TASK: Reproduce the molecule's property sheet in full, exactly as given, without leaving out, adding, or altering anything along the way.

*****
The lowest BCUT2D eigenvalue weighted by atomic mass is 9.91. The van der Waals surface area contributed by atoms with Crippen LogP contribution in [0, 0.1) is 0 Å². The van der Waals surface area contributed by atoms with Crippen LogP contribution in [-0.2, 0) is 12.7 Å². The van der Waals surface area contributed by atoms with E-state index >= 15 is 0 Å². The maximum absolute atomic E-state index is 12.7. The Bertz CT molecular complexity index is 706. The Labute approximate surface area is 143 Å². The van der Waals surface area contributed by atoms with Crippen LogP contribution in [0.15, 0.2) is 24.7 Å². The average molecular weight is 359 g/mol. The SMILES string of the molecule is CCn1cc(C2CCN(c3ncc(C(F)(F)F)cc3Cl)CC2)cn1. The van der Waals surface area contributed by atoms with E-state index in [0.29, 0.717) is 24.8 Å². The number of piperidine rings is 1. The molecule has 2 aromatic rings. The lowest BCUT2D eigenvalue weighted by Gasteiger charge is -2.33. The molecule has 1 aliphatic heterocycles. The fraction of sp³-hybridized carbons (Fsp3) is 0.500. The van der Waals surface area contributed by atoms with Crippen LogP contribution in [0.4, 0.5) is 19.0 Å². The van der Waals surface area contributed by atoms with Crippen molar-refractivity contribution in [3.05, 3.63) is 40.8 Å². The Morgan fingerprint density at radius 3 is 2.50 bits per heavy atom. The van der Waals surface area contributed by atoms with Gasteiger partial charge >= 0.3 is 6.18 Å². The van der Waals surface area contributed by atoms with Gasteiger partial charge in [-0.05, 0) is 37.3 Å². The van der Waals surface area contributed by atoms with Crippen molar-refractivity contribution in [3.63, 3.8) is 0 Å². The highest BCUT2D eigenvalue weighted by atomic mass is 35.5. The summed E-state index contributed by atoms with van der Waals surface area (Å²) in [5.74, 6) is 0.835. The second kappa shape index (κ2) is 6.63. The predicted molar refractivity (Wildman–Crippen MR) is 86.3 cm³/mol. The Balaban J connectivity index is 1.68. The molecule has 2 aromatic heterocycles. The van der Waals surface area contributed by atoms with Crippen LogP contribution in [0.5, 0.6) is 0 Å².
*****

The lowest BCUT2D eigenvalue weighted by atomic mass is 9.91. The van der Waals surface area contributed by atoms with Crippen LogP contribution in [0, 0.1) is 0 Å². The van der Waals surface area contributed by atoms with Crippen LogP contribution in [-0.2, 0) is 12.7 Å². The van der Waals surface area contributed by atoms with E-state index >= 15 is 0 Å². The maximum absolute atomic E-state index is 12.7. The Bertz CT molecular complexity index is 706. The Labute approximate surface area is 143 Å². The van der Waals surface area contributed by atoms with Crippen LogP contribution in [0.15, 0.2) is 24.7 Å². The average molecular weight is 359 g/mol. The SMILES string of the molecule is CCn1cc(C2CCN(c3ncc(C(F)(F)F)cc3Cl)CC2)cn1. The van der Waals surface area contributed by atoms with E-state index in [0.29, 0.717) is 24.8 Å². The number of piperidine rings is 1. The molecule has 2 aromatic rings. The lowest BCUT2D eigenvalue weighted by Gasteiger charge is -2.33. The molecule has 1 aliphatic heterocycles. The fraction of sp³-hybridized carbons (Fsp3) is 0.500. The van der Waals surface area contributed by atoms with Crippen LogP contribution in [0.4, 0.5) is 19.0 Å². The van der Waals surface area contributed by atoms with Crippen molar-refractivity contribution in [3.05, 3.63) is 40.8 Å². The Morgan fingerprint density at radius 3 is 2.50 bits per heavy atom. The van der Waals surface area contributed by atoms with Gasteiger partial charge >= 0.3 is 6.18 Å². The van der Waals surface area contributed by atoms with Gasteiger partial charge in [-0.05, 0) is 37.3 Å². The van der Waals surface area contributed by atoms with Crippen molar-refractivity contribution in [3.63, 3.8) is 0 Å². The highest BCUT2D eigenvalue weighted by atomic mass is 35.5. The summed E-state index contributed by atoms with van der Waals surface area (Å²) in [5.74, 6) is 0.835. The second kappa shape index (κ2) is 6.63. The predicted molar refractivity (Wildman–Crippen MR) is 86.3 cm³/mol. The Balaban J connectivity index is 1.68. The molecule has 2 aromatic heterocycles. The van der Waals surface area contributed by atoms with Crippen LogP contribution in [0.5, 0.6) is 0 Å².